REVIEW: The Lost Legion

This second book in the Dangerous Worlds Gamebook series will take you deep into a primordial jungle; an environment that is as much a central character in this story as any other (human, or non-human) to be found within the adventure. Immediately thrust into a position of authority and responsibility over a large expeditionary company of men, you search for the 17th Legion: a lost company who are believed to be somewhere on the mysterious landmass you have landed upon.

You are from the naval carrack ‘The Nemesis’ and so begin the story using attributes for both yourself and your company of motley adventurers. Your company is governed by their motivation, vigour and total numbers: attributes that determine their mental state and attitude towards your leadership, overall general health, and their capability in battle against what are often great numbers of determined enemies.

The book uses a diceless game mechanic, where combat is resolved by calculating the company’s attributes to determine their fighting strength. Thus, keeping your men happy and alive, and therefore ensuring that you retain sufficient numbers, becomes an important consideration as you navigate the jungle and seek clues as to the fate of the 17th. A ghastly and terrible sickness is slowly killing your men, and together with the cloying jungle, which is a landscape rife with clouds of insects, hazardous bogs and unknown creatures, your challenges are multiplied as the men suffer from heat, fatigue and the madness generated by the long trek through such difficult conditions. As your numbers reduce, so do your chances of survival.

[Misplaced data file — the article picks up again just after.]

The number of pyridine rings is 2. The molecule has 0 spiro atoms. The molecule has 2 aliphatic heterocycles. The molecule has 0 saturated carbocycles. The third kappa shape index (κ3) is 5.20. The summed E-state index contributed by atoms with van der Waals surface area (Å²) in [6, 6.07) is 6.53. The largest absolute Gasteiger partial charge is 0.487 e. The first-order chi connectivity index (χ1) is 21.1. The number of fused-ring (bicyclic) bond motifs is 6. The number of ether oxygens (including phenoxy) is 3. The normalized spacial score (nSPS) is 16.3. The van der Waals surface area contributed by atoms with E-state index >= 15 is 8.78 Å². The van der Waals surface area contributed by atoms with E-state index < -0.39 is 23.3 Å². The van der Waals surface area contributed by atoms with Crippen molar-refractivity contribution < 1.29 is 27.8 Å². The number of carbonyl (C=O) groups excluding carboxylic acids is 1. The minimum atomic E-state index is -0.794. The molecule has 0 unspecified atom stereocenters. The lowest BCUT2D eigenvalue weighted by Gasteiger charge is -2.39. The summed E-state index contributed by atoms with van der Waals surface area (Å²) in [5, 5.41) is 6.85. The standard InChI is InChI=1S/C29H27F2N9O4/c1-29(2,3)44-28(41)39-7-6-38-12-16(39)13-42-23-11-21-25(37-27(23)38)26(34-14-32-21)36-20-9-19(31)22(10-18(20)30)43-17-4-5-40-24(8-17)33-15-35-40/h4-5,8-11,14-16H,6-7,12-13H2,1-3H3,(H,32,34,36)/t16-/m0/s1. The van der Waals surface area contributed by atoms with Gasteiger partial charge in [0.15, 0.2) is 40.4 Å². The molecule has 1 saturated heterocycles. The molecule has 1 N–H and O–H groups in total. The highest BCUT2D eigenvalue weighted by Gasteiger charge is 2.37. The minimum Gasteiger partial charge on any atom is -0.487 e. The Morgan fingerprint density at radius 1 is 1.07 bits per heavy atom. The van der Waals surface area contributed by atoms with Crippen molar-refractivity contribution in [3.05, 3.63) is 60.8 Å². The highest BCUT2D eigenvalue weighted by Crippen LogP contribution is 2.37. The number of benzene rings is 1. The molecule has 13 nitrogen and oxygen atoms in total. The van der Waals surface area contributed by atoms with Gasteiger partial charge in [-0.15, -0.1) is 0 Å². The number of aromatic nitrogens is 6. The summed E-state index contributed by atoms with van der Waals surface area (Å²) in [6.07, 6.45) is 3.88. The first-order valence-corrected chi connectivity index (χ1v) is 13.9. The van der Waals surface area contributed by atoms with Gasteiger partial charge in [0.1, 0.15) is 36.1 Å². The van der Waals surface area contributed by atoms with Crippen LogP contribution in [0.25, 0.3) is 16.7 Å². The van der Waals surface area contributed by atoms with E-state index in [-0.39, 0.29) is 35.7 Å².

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As with Restless Heart of Evil – the first release in this series from author Marc J Wilson – one of the most notable elements to be found within these gamebooks is the high quality of writing and storytelling that he is able to deliver; a style that is rich in atmosphere, detail and intrigue, and one that generates an enjoyable sense of wonder and immersion for the reader. His characters are created with individual faults and emotions, and you will often question your own assessment of their motivation and trustworthiness when judgements must be made and decisions taken to advance the branching storyline.